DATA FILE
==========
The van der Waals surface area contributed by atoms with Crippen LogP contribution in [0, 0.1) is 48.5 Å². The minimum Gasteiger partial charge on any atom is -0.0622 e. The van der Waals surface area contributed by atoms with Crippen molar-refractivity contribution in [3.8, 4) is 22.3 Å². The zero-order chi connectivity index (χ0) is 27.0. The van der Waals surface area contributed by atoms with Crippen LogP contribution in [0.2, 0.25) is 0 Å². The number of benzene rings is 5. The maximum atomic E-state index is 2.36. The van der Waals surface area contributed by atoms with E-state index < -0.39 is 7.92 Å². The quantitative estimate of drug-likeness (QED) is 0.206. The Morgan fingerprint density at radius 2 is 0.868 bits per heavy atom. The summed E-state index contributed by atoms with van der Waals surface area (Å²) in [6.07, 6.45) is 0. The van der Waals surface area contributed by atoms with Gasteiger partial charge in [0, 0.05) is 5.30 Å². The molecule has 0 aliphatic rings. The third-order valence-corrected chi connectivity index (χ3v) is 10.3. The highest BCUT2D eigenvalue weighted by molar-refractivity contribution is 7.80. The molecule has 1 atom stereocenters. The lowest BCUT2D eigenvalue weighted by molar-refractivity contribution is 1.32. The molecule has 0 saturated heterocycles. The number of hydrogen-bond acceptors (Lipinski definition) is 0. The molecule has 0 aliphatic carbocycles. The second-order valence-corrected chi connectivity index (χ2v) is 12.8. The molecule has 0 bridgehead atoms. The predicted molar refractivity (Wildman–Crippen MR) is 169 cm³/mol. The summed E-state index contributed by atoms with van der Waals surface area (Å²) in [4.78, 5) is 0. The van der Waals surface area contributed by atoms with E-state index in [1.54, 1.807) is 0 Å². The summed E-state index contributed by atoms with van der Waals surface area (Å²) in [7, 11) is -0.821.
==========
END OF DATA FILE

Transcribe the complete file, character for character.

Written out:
The van der Waals surface area contributed by atoms with Crippen LogP contribution in [0, 0.1) is 48.5 Å². The minimum Gasteiger partial charge on any atom is -0.0622 e. The van der Waals surface area contributed by atoms with Crippen molar-refractivity contribution in [3.8, 4) is 22.3 Å². The zero-order chi connectivity index (χ0) is 27.0. The van der Waals surface area contributed by atoms with Crippen LogP contribution in [0.2, 0.25) is 0 Å². The number of benzene rings is 5. The maximum atomic E-state index is 2.36. The van der Waals surface area contributed by atoms with E-state index < -0.39 is 7.92 Å². The quantitative estimate of drug-likeness (QED) is 0.206. The Morgan fingerprint density at radius 2 is 0.868 bits per heavy atom. The summed E-state index contributed by atoms with van der Waals surface area (Å²) in [6.07, 6.45) is 0. The van der Waals surface area contributed by atoms with Gasteiger partial charge in [0, 0.05) is 5.30 Å². The molecule has 0 aliphatic rings. The third-order valence-corrected chi connectivity index (χ3v) is 10.3. The highest BCUT2D eigenvalue weighted by molar-refractivity contribution is 7.80. The molecule has 1 atom stereocenters. The lowest BCUT2D eigenvalue weighted by molar-refractivity contribution is 1.32. The molecule has 0 saturated heterocycles. The number of hydrogen-bond acceptors (Lipinski definition) is 0. The molecule has 0 aliphatic carbocycles. The second-order valence-corrected chi connectivity index (χ2v) is 12.8. The molecule has 0 bridgehead atoms. The predicted molar refractivity (Wildman–Crippen MR) is 169 cm³/mol. The summed E-state index contributed by atoms with van der Waals surface area (Å²) in [4.78, 5) is 0. The van der Waals surface area contributed by atoms with E-state index in [1.54, 1.807) is 0 Å². The summed E-state index contributed by atoms with van der Waals surface area (Å²) in [7, 11) is -0.821.